EBACE Roundup: EGNOS Powers Business Aviation

Published: 
03 June 2014

With airport access being a priority concern for business aviation – particularly in Europe – more and more operators and manufacturers are turning to. Certified since 2011 and free to use, EGNOS is proving to be a driving force in the business aviation sector.

The message coming from the 14th annual European Business Aviation Conference and Exhibition (EBACE) – the annual meeting and exhibition of the European business aviation sector – was clear: business aviation needs EGNOS. This is because the sector’s value lies in convenience, and to be convenient, business aviation demands access to airports. 

Currently, many business aircraft are not specifically catered to by existing Air Traffic Management systems (ATM) and thus unable to utilize key airports. This is particularly true as Europe’s skies become increasingly crowded, meaning smaller airports are being pressured to make themselves available. In order to be available, these small and regional airports cannot rely solely on non-precision approaches.

And this is where EGNOS comes in.

Many of these small and medium sized airports lack the high-tech equipment found in commercial airports. For example, ILS navigation aids are often limited or simply nonexistent, increasing the risk of a flight diversion. However, EGNOS-based approaches (i.e. APV approaches based on SBAS or LPV approaches) do not require ground equipment. By next year, EGNOS will allow for SBAS CAT 1 approaches, allowing for a 200 foot decision height, which is comparable to what is available via ILS Cat 1, without the need for expensive ground equipment.

Talking EGNOS at EBACE

This is a message that the European GNSS Agency (GSA) the European Satellite Services Provider (ESSP) were discussing with the business aviation sector during EBACE. During the event, the group had numerous one-on-one meetings with such operators as Jet Aviation, NetJets and the Flying Group and such manufacturers as Gulfstream, Bell Helicopters, Textron Aviation, Piaggio, DAHER-SOCATA, Airbus, AgustaWestland, Bombardier, Eclipse, Dassault, HondaJet, Embraer, Pilatus and Boeing Business Jets. The purpose of these discussions was to find out the SBAS forward fitting possibilities of their new aircraft fleet and the retrofitting opportunities for the older ones.

“We’re interested in understanding whether the new business aircraft models come with SBAS capabilities by default or whether they have to be ordered by the operator as an option, or service bulletin,” said Alejandro Fransoy, Marketing and Promotion Expert, ESSP. “For the models no longer in production, we also inquired about the available retrofitting options.”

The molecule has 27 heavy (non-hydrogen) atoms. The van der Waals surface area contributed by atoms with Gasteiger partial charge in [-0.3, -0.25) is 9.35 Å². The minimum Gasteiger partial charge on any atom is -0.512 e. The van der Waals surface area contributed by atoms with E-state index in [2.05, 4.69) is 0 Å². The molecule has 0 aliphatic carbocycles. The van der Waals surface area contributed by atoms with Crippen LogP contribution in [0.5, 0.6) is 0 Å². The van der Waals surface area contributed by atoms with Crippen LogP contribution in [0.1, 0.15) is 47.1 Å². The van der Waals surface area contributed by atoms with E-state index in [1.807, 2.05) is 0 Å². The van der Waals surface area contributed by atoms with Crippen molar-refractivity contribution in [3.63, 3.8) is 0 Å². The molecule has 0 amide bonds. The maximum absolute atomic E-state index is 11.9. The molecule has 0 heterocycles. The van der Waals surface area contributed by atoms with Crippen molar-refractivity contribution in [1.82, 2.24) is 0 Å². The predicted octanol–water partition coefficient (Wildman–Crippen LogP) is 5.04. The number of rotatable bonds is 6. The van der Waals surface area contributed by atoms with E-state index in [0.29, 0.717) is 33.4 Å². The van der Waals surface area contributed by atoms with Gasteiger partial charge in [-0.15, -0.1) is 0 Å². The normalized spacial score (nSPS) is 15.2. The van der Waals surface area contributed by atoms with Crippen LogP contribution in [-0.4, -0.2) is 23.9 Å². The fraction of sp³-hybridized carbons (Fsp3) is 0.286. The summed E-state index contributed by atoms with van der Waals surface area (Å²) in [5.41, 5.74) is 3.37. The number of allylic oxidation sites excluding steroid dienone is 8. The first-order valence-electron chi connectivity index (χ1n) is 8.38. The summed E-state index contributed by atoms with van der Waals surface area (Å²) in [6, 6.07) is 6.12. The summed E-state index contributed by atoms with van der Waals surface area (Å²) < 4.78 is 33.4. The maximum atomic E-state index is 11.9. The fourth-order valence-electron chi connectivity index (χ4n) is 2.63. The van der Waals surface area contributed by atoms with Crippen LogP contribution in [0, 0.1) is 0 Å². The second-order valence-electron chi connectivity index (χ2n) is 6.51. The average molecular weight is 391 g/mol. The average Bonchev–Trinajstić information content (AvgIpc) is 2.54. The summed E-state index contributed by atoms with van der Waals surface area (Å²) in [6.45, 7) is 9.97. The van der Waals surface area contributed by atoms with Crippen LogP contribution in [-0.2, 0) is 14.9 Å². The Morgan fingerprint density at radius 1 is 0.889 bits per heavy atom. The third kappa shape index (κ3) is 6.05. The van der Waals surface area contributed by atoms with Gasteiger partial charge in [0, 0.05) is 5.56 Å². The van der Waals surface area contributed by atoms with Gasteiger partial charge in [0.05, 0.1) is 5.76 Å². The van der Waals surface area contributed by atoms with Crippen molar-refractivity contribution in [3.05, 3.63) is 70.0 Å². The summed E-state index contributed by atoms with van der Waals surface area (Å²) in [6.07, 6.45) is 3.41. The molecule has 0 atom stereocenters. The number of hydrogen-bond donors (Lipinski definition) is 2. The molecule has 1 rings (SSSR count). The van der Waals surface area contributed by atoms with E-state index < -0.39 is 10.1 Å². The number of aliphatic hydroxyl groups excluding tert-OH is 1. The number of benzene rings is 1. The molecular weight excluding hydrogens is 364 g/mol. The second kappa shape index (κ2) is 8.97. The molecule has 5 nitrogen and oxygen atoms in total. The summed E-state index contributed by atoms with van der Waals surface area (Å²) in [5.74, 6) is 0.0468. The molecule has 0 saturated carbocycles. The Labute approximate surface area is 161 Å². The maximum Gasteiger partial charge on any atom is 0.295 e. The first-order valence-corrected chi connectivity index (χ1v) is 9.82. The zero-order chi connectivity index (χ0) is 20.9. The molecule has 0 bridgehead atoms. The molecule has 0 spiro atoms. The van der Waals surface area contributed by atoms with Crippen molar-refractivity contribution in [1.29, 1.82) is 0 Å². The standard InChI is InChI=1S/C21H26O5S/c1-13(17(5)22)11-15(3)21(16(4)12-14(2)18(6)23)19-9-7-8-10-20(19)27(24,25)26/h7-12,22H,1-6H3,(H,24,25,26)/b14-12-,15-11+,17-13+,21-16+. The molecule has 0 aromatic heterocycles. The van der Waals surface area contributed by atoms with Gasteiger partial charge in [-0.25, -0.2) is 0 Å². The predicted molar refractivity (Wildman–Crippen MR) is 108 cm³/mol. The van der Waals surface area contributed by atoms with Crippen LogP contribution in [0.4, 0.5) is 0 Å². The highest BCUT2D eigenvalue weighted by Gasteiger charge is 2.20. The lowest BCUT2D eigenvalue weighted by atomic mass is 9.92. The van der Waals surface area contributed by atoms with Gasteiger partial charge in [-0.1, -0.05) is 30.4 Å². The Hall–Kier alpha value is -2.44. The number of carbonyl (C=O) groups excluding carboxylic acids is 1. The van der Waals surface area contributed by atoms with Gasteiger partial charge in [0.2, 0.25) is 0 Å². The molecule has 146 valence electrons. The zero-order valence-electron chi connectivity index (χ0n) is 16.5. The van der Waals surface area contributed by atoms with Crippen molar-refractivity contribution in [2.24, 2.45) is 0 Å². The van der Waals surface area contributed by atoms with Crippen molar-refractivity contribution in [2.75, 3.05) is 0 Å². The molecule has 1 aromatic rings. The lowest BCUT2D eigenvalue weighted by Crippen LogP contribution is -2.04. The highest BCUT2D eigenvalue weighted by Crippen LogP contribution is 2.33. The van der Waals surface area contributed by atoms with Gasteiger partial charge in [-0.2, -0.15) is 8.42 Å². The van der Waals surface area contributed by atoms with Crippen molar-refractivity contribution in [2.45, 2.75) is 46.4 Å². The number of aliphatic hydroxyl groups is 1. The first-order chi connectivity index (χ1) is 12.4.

What became apparent from these conversations was that most new business aircraft are SBAS equipped by default. “This is very good news as it means operators can start using the already published LPV procedures immediately,” said Gian Gherado Calini, Head of Market Development, GSA. “However, there is the ongoing challenge that individual operators are still required to obtain the operational approval from the authority where the aircraft is registered in order to be able to perform these types of approaches.”

This regulatory hurdle will no longer be an issue in 2016 in Europe as ICAO has recommended deploying APV approaches on all runways by 2016, and EGNOS is included in the regional PBN plan. In fact, EGNOS-enabled receivers are widely available thanks to its compatibility with the proven US WAAS system, with over 55,000 aviation receivers already in use. EGNOS signal may be used for approaches using a certified receiver, FMS and SBAS procedure

EGNOS is There, Use It

Another positive outcome coming from EBACE is that the GSA and European Business Aviation Association (EBAA) agreed to form a partnership with the specific purpose of facilitating this enhanced use of EGNOS within the business aviation sector. 

“For business aviation, EGNOS means safe access to small and medium sized airports without the need for expensive ground equipment,” said Fabio Gamba, CEO of the EBAA. “The bottom line is, we have EGNOS today and we must ensure that our sector is using it in the best possible way.”

As a result of partnerships like this and the GSA and ESSP’s ongoing work with the business aviation sector, today many small and medium sized airports are using EGNOS. Today more than 100 airports are benefitting from EGNOS and more than 400 runways plan to use EGNOS-enabled approaches by 2018.

Clearly, EGNOS has proven to be an ideal partner for business aviation. 

“For business aviation, EGNOS means safe access to small and medium sized airports without the need for expensive ground equipment.” -
Fabio Gamba, CEO of the EBAA.



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More information:

The European GNSS Agency
EGNOS Portal
EBACE
EBAA